If you have not noticed, we live in an era called “the information age”. It is so called because we add value more often by information development and exchange. That is confidently called knowledge acquisition. I hear it over and over again, that we are learning faster and faster. It is indeed,a revolution! A quiet one, but a revolution, none the less.
But is it? The truth is that humans do not like learning. We do not in general wake up craving the another go at the classroom. That is not me saying this, it is Dan Kahneman, Nobel Prize winning behavioral psychologist. We learn as little as possible.
And what are we doing instead? We are doing what we have evolved to do. We experience stuff. We shop, we travel, we dine out, we chat with friends, and so on. We are active.
This is interesting because it suggests there is a certain tension between the digital world — pushing more and more information around — and the world that we want — where we are empowered to moronically just do stuff.
Some think that this tension will be resolved in favor of experience.
Twenty-five years after the introduction of the World Wide Web, the Information Age is coming to an end. Thanks to mobile screens and Internet everywhere, we’re now entering what I call the “Experience Age.”
Is it so? My own guess is that we will embrace digital tools that empower more experiences. We have been doing that for as long as tools were being invented. It is no surprise, for example, that the car turned out to be much more than the utilitarian transport machine that Henry Ford imagined it would remain. Al Sloan right. cares were lifestyle enabling. So too will technology.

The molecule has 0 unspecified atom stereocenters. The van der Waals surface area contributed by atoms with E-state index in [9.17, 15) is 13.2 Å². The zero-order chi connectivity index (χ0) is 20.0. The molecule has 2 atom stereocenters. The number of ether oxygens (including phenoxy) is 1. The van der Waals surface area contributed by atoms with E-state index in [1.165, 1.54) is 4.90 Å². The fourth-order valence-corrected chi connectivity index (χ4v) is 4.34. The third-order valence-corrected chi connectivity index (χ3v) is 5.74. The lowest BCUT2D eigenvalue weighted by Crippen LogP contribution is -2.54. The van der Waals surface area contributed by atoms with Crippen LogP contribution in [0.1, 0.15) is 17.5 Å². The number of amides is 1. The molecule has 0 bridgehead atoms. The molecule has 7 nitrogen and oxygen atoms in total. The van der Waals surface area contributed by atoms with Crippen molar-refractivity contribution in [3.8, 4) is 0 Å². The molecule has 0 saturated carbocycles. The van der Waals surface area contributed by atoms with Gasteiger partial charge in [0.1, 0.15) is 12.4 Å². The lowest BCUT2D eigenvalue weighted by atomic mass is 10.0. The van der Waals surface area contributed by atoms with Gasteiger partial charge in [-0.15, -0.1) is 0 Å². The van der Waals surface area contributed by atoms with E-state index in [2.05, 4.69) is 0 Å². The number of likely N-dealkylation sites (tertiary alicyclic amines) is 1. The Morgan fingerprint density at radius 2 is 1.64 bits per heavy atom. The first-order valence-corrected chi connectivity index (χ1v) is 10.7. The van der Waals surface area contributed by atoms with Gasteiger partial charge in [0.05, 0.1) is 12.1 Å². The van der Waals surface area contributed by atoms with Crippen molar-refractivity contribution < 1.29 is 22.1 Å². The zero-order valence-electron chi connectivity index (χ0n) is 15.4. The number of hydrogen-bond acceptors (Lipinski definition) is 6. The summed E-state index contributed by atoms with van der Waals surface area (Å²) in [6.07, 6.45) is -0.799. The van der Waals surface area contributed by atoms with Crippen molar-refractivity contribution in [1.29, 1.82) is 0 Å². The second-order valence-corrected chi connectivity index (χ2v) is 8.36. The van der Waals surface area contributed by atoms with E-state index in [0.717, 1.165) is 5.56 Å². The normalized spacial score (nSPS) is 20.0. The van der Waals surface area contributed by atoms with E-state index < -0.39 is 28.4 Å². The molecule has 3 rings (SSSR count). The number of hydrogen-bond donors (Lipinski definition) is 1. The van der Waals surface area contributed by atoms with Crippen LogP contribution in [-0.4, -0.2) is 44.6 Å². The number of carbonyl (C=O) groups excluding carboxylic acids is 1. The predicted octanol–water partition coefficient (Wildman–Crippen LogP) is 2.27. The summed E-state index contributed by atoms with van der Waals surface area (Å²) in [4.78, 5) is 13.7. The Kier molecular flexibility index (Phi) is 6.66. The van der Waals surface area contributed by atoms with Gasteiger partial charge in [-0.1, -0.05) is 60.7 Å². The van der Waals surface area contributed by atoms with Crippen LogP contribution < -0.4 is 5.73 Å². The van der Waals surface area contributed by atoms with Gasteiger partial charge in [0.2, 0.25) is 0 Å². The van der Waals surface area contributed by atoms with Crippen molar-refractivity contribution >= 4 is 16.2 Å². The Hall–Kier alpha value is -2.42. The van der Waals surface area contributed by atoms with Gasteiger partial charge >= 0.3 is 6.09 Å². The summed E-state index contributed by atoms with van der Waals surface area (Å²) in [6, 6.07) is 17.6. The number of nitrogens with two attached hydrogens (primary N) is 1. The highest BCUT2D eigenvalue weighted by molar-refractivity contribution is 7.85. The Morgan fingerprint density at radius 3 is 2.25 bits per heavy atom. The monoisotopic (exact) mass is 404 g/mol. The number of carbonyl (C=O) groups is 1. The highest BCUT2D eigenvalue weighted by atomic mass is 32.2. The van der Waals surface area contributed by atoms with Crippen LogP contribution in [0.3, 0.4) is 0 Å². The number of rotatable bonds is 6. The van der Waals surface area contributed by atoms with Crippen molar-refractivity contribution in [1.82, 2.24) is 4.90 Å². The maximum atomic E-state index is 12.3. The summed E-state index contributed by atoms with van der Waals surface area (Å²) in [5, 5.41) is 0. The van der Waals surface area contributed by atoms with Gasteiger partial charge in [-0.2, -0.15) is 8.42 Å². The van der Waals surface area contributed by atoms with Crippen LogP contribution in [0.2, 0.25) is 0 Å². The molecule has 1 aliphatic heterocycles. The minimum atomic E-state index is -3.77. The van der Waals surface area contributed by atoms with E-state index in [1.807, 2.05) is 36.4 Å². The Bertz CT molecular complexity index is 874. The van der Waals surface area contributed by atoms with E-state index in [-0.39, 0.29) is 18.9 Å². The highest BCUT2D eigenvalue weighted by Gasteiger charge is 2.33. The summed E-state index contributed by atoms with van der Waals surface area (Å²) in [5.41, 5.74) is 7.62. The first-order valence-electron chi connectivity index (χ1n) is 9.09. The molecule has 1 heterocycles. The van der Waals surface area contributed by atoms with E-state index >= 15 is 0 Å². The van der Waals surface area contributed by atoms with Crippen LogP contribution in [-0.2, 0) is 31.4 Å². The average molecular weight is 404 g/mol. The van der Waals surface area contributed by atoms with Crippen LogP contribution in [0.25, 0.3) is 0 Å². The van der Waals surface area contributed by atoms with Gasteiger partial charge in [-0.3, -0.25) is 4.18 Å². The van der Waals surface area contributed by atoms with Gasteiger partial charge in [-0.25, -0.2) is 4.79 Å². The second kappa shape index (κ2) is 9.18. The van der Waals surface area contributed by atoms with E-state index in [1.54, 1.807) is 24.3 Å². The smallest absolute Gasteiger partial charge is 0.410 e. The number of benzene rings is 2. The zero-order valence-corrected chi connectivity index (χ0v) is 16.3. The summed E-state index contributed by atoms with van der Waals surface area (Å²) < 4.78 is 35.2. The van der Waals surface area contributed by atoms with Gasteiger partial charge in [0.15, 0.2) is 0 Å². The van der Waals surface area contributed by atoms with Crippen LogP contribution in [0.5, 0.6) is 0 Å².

Will we be better off for it? we will if we begin to understand more clearly what it is about experience that is so enthralling. As Kahneman points out, it is not the experience itself. It is the memory that the experience enables. We love the experiences that give us the best memories. Those memories — which btw are not the same thing as what happened — are the stories of our lives.
Information and the information age fall short in facilitating development of great memories. The critique that we spend far too much time staring into computer screens is well founded. But that will not mean less reliance on digital technology. Wendell Berry and back to reality movements will remain niche players. We will reach out to more powerful versions of digital technologies that empower us to do what we want, whatever that may be.